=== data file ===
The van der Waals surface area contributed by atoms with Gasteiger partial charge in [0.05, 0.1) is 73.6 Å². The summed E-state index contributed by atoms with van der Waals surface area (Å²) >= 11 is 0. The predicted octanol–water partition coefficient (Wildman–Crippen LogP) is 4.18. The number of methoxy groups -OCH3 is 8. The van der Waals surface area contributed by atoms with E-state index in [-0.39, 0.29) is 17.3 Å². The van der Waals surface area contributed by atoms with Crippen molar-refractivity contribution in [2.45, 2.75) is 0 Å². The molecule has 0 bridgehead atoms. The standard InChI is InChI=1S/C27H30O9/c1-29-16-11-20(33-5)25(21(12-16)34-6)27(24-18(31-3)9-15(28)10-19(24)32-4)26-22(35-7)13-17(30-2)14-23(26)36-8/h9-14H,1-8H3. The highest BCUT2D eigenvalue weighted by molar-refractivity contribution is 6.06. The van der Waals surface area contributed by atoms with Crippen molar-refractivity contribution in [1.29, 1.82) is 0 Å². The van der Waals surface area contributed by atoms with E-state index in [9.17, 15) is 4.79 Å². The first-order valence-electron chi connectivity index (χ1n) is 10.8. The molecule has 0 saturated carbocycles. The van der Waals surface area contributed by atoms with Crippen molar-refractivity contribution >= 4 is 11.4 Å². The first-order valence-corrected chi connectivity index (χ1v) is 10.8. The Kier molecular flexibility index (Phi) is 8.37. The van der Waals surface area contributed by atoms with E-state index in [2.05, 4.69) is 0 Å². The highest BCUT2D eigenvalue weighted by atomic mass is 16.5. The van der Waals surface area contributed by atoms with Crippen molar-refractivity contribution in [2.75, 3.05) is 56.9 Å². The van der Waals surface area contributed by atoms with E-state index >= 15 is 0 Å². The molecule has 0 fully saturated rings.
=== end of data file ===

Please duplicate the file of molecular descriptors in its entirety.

The van der Waals surface area contributed by atoms with Gasteiger partial charge in [0.05, 0.1) is 73.6 Å². The summed E-state index contributed by atoms with van der Waals surface area (Å²) >= 11 is 0. The predicted octanol–water partition coefficient (Wildman–Crippen LogP) is 4.18. The number of methoxy groups -OCH3 is 8. The van der Waals surface area contributed by atoms with E-state index in [-0.39, 0.29) is 17.3 Å². The van der Waals surface area contributed by atoms with Crippen molar-refractivity contribution in [2.45, 2.75) is 0 Å². The molecule has 0 bridgehead atoms. The standard InChI is InChI=1S/C27H30O9/c1-29-16-11-20(33-5)25(21(12-16)34-6)27(24-18(31-3)9-15(28)10-19(24)32-4)26-22(35-7)13-17(30-2)14-23(26)36-8/h9-14H,1-8H3. The highest BCUT2D eigenvalue weighted by molar-refractivity contribution is 6.06. The van der Waals surface area contributed by atoms with Crippen molar-refractivity contribution in [1.29, 1.82) is 0 Å². The van der Waals surface area contributed by atoms with E-state index in [9.17, 15) is 4.79 Å². The first-order valence-electron chi connectivity index (χ1n) is 10.8. The molecule has 0 saturated carbocycles. The van der Waals surface area contributed by atoms with Crippen molar-refractivity contribution >= 4 is 11.4 Å². The first-order valence-corrected chi connectivity index (χ1v) is 10.8. The Kier molecular flexibility index (Phi) is 8.37. The van der Waals surface area contributed by atoms with E-state index in [2.05, 4.69) is 0 Å². The highest BCUT2D eigenvalue weighted by atomic mass is 16.5. The van der Waals surface area contributed by atoms with Crippen molar-refractivity contribution in [2.75, 3.05) is 56.9 Å². The van der Waals surface area contributed by atoms with E-state index >= 15 is 0 Å². The molecule has 0 fully saturated rings.